My girlfriend wipes her makeup off. We just fought. She wipes her face off, skin flapping. We’re still fighting. She takes bones from her skull, arranges them on the dresser. It’s how we fight. She removes the center’s guck, drips it across a hanger. (Birth’s a fight, a body argument.) Decapitated, non-corporeal, she sits.

I crush myself into a golden-lotus foot binding, Houdini-style, crushing syndrome.

Telekinesis, she turns out the light.

I roll into a corner, away from the heater, so I don’t burn, melt.

Mid-morning, we’re crisp and forgotten, my severed hand draped across her
missing back—beautiful, American.

Ron Riekki’s books include U.P.: a novel (Sewanee Writers Series and Great Michigan Read nominated), The Way North: Collected Upper Peninsula New Works (2014 Michigan Notable Book from the Library of Michigan and finalist for the Eric Hoffer Book Award/Grand Prize shortlist, Midwest Book Award, Foreword Book of the Year, and Next Generation Indie Book Award), Here: Women Writing on Michigan’s Upper Peninsula (2016 IPPY/Independent Publisher Book Award Gold Medal Great Lakes—Best Regional Fiction and Next Generation Indie Book Award—Short Story finalist), and And Here: 100 Years of Upper Peninsula Writing, 1917-2017 (Michigan State University Press, 2017).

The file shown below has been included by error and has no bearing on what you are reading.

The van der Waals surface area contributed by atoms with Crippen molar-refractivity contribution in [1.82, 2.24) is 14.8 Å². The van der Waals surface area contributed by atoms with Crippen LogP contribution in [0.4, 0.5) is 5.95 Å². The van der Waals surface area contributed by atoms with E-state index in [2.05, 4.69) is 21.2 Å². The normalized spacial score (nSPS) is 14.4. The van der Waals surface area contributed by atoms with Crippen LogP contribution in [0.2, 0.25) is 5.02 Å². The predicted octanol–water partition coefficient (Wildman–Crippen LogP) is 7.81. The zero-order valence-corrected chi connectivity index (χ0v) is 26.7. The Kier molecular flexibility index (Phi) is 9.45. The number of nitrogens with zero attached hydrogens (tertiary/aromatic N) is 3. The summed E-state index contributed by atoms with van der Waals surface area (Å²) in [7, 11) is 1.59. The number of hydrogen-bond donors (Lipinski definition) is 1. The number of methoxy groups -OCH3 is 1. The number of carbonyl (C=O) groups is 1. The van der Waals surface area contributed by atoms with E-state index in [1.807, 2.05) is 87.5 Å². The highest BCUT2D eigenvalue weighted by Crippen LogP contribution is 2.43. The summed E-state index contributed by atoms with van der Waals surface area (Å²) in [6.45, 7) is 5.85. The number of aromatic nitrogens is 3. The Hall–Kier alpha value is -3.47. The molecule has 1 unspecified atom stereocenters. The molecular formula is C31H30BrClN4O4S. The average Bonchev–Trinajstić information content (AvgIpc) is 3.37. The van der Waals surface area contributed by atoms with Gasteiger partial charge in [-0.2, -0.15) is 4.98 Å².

Photo Credit: Matt Lee

3 Responses to “PTSD”

  1. Karen Harvey says:

    Wow. Powerful, visceral.

  2. E McKay says:


  3. Dianna K Schaefer says:

    Wow. I like stories you can feel. They are the ones that leave the longest lasting impressions.

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